22nd Apr 2014

On 20th -21st April, Jonathan Sinyor (12) and Jamie Fattal (13) played table tennis for two days in aid of London’s Air Ambulance, the charity that delivers an advanced trauma team to critically injured people in London. The boys estimate they have raised close to £4,000 during the Easter break.

The two Day Table Tennis Marathon at London Jewish Cultural Centre in North London was inspired by a five-day adult world record for playing table tennis non-stop. The fundraising event was inspired by the boys’ meeting with boxer Mark Prince, whose son was stabbed outside his school.

“In honour of his son, Mark created an anti-knife crime foundation, which works with London's Air Ambulance so that if anyone is stabbed and seriously injured, the helicopter could get there faster and save more lives,” said the boys, who met the founder of Kiyan Prince Foundation in their local boxing gym.

Jonathan and Jamie are determined to raise money for London’s Air Ambulance to help the charity acquire an urgently needed second helicopter and cover the costs of running the additional aircraft. “Jamie and I decided together to help to raise money towards a second helicopter so that a city like London which covers a huge area can offer a great service to anyone unfortunate enough to need urgent medical attention,” said Jonathan.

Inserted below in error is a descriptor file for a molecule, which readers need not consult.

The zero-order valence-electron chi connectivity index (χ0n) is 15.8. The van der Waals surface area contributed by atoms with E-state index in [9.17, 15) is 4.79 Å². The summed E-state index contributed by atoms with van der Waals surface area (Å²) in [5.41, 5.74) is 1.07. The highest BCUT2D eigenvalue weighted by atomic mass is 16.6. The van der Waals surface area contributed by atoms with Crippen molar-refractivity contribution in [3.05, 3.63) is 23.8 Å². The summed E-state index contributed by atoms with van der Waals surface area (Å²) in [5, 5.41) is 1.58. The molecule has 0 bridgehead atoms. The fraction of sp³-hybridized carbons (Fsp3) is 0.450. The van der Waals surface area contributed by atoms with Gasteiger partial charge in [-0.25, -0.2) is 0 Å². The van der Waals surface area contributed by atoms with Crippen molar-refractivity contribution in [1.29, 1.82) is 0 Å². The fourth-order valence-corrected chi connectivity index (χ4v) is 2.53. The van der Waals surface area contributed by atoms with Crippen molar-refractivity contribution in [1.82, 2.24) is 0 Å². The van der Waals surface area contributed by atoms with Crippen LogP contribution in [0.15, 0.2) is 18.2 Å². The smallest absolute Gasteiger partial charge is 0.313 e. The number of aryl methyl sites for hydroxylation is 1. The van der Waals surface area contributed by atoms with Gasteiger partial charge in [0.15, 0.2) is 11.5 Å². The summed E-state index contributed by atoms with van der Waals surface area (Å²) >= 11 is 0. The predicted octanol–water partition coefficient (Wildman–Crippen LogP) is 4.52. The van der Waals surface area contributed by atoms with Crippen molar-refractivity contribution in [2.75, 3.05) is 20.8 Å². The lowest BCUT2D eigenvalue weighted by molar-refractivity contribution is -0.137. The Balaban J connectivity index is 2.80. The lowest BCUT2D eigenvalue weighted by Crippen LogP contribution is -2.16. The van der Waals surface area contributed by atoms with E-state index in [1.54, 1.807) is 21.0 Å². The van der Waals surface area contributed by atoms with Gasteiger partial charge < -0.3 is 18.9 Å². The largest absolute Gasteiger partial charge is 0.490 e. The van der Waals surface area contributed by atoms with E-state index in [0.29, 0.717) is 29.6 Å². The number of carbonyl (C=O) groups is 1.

The two boys visited London’s Air Ambulance prior to their fundraising. “After we had visited the helipad and met the team, we found out that the doctors and paramedics at London’s Air Ambulance work 12-hour shifts. We both want to work for this service one day so the 2 day challenge will be preparing us,” said Jamie. 

“We are twelve and thirteen years old so we have set ourselves a high target to try to challenge ourselves. If you don’t challenge yourself, you don’t know how far you can go. You have to do the best in your ability,” said Jonathan.  

“We will make a serious difference to the way injured people are looked after. In the Budget, the Government has said it will contribute to a second helicopter, but it can't pay for all of it, or for it to be maintained. With a second helicopter, London's Air Ambulance could reach a further 400 patients each year by helicopter.”